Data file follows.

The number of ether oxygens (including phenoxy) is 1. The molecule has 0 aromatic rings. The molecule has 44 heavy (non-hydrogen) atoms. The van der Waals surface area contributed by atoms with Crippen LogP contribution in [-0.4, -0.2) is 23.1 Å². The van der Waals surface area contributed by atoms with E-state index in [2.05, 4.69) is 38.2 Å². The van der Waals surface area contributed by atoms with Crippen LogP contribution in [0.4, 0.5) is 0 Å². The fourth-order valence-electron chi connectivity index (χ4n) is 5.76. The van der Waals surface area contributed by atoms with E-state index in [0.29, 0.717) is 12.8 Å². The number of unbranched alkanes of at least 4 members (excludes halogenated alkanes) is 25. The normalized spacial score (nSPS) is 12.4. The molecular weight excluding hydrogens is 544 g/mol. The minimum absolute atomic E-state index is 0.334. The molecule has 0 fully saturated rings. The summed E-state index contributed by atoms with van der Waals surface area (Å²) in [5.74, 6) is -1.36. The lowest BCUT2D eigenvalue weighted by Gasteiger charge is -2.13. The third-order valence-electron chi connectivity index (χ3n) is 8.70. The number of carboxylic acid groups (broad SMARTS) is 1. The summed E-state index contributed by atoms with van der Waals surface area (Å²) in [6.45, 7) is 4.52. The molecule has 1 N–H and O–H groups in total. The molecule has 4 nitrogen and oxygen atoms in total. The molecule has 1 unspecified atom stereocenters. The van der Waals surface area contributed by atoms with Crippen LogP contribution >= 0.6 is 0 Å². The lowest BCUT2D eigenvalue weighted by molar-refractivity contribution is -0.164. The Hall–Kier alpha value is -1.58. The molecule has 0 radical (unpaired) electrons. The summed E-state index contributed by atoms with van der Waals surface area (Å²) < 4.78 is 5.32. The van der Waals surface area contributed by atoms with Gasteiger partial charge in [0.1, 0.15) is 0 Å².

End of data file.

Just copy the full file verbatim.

The number of ether oxygens (including phenoxy) is 1. The molecule has 0 aromatic rings. The molecule has 44 heavy (non-hydrogen) atoms. The van der Waals surface area contributed by atoms with Crippen LogP contribution in [-0.4, -0.2) is 23.1 Å². The van der Waals surface area contributed by atoms with E-state index in [2.05, 4.69) is 38.2 Å². The van der Waals surface area contributed by atoms with Crippen LogP contribution in [0.4, 0.5) is 0 Å². The fourth-order valence-electron chi connectivity index (χ4n) is 5.76. The van der Waals surface area contributed by atoms with E-state index in [0.29, 0.717) is 12.8 Å². The number of unbranched alkanes of at least 4 members (excludes halogenated alkanes) is 25. The normalized spacial score (nSPS) is 12.4. The molecular weight excluding hydrogens is 544 g/mol. The minimum absolute atomic E-state index is 0.334. The molecule has 0 fully saturated rings. The summed E-state index contributed by atoms with van der Waals surface area (Å²) in [5.74, 6) is -1.36. The lowest BCUT2D eigenvalue weighted by Gasteiger charge is -2.13. The third-order valence-electron chi connectivity index (χ3n) is 8.70. The number of carboxylic acid groups (broad SMARTS) is 1. The summed E-state index contributed by atoms with van der Waals surface area (Å²) in [6.45, 7) is 4.52. The molecule has 1 N–H and O–H groups in total. The molecule has 4 nitrogen and oxygen atoms in total. The molecule has 1 unspecified atom stereocenters. The van der Waals surface area contributed by atoms with Crippen LogP contribution >= 0.6 is 0 Å². The lowest BCUT2D eigenvalue weighted by molar-refractivity contribution is -0.164. The Hall–Kier alpha value is -1.58. The molecule has 0 radical (unpaired) electrons. The summed E-state index contributed by atoms with van der Waals surface area (Å²) < 4.78 is 5.32. The van der Waals surface area contributed by atoms with Gasteiger partial charge in [0.1, 0.15) is 0 Å².